In this era of digital technology, web applications have pretty much become the identity of their respective businesses. Every day, millions of companies across the globe seek out the service of web apps to both amp up the scale and flexibility of their operations as well as to make themselves more accessible for their end-users. On top of it all, it accords them a higher level of security as well.
The widespread usage and endorsement of web applications are exactly what makes it imperative for beginner and amateur programmers to dive deep into their finer aspects. A good place to start this journey is by trying to understand the flow that drives the working of a typical web application. This all-new video lecture — How Web Apps Work — Next JS & React JS by Eincode explains in detail the working of web applications and further demonstrates a few practical examples to strengthen your understanding.
Getting Started- Making A Request
The fundamental question that one needs to ask while launching a web application is this- “How am I getting the content to my browser from the internet?”
The best way of going about this is by scanning through the details of the webpage that you are previewing at the moment.
You can do so by right-clicking on your browser and then by selecting the “Inspect” option from the pop-up menu that appears. To understand how to go about this, you can refer to [0:50] of the video.
- Once the Inspect window appears on your screen, navigate to the Network tab to see all of the network communications your browser is making.
- Once you type in the URL of your choice on the browser and press Enter, you’ll notice a lot of details simultaneously appearing on the Inspect window. This has been demonstrated in [1:35] of the video.
Now, let’s understand what exactly happens after you enter the URL of your choice.
- After you make your request, it goes to the wire on the internet and reaches the concerned server.
- Following this, the server reverts with a certain response. In this case, our response is in the form of an HTML document. To see what a typical server response looks like, refer to [2:20] of the video.
- Next, the contents of this document are parsed and rendered on our screens.
- In the course, a document object model (DOM) is created as a representation of the document that is sent by the server. To understand DOM in detail, you may navigate to [3:48] of the video.
- As demonstrated in [2:59] of the video, sometimes you’ll notice the presence of other requests as well. This takes place most likely because the HTML document that you have asked for from the server contains some other links that you should fetch from the internet.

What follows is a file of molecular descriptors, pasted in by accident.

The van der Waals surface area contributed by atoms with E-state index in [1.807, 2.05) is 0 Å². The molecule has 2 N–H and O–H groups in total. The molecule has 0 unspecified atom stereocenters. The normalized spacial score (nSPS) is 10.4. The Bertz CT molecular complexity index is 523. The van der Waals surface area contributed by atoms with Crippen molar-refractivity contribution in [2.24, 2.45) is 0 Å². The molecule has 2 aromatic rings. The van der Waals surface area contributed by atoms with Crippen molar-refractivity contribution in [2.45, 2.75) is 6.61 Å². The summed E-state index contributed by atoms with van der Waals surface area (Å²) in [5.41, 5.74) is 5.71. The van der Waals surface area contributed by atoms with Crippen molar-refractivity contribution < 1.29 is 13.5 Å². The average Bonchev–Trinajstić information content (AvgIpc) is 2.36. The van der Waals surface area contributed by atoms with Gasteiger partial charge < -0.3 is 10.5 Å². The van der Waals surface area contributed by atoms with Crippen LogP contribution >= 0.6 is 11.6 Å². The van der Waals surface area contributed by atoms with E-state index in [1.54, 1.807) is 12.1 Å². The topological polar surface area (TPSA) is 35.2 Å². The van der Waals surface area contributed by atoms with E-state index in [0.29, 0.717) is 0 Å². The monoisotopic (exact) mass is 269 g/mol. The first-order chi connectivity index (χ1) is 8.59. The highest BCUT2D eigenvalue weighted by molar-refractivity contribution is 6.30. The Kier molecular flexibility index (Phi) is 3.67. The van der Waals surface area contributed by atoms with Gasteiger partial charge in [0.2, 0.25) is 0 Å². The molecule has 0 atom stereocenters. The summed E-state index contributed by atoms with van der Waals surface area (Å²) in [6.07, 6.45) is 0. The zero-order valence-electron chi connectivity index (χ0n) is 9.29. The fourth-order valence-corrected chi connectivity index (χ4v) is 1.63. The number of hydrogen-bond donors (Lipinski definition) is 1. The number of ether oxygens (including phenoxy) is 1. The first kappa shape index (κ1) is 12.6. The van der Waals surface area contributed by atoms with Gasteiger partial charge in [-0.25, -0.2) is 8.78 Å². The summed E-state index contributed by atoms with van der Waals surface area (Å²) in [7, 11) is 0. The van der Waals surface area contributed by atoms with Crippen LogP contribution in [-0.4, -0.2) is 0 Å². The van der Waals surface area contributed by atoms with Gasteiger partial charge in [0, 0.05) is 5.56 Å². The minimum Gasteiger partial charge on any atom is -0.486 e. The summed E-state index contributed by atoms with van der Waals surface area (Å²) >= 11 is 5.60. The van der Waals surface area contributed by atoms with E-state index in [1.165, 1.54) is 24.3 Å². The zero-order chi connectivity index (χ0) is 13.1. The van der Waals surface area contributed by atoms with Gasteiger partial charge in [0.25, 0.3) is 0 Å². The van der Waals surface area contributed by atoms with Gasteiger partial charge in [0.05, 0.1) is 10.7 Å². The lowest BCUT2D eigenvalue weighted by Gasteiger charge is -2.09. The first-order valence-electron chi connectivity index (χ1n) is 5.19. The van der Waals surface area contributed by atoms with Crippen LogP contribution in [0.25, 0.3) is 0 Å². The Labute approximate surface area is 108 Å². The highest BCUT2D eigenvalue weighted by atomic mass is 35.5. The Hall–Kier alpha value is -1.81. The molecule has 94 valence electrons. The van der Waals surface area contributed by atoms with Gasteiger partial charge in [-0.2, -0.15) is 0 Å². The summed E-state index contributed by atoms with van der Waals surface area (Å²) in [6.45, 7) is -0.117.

What is a Client-Side Rendered Application?
Section [5:01] of the video covers in detail the specifics of a client-side rendered application. The salient points have been listed below.
- In this process, you essentially redirect your request to a single HTML file following which the server delivers it either without any content or simply with a loading screen.
Benefits Of Client-Side Rendering
Section [8:33] of the video talks at length about the benefits of client-side rendered applications.
Here are some pointers -
- Since you don’t require a web server for a client-side rendered application, you get the luxury of choosing from among a multitude of cost-efficient options to host it.
- On a client-side application, users get to navigate between different pages without having to make a server roundtrip. In other words, there is no requirement for a full-page reload. As a result, this makes the website appear very fast to the end-user.
What is a Server-Side Rendered Application?
Server-side rendering is regarded as the traditional method for creating websites. Navigate to section [9:01] of the video to learn about server-side rendering in detail.
Below are some of the salient points -
- In server-side rendering, when a user issues a request to the server, the latter compiles an HTML document by fetching user-specific data and then sends it to the former’s system.
- Upon receiving the document, the browser parses through the content in order to display it on the page. This entire process transpires within a few milliseconds.
Benefits Of Server-Side Rendered Applications
[9:38] of the video talks about the various benefits associated with server-side rendered applications.
Here they are -
- In comparison to client-side rendered applications, the full-load(initial load) time of server-side rendered applications is significantly quicker.
- Since applications created using server-side rendering loads the entire HTML document, they are able to secure higher page rankings. As a result the SEO of such applications never suffers.
Why Do We Use Frameworks like Next.Js and React.Js?
At [13:54] of the video, there’s a very fundamental and interesting question for you-
Why do we make use of frameworks such as Next.js, React, and Angular in the first place?
Well, the answer is rather simple.
This concludes our theoretical discussion of the working of web applications. For further clarity, refer to sections [10:21] and [15:59] of the video, where a few practical examples are demonstrated for your benefit.
Eager to learn more about web applications and looking to polish your Next.Js abilities?
You should consider opting for the Complete Next.JS With React & Node- Beautiful Portfolio App course offered by Eincode.
Curated by experienced software engineer and freelance developer Filip Jerga, this course by Eincode certainly features among the choicest Next.Js resources on the internet. Designed with the aim of catering to beginners, this course is perfect for anyone who’s planning to start their career as a developer or for someone who’s simply planning to hone their programming skills.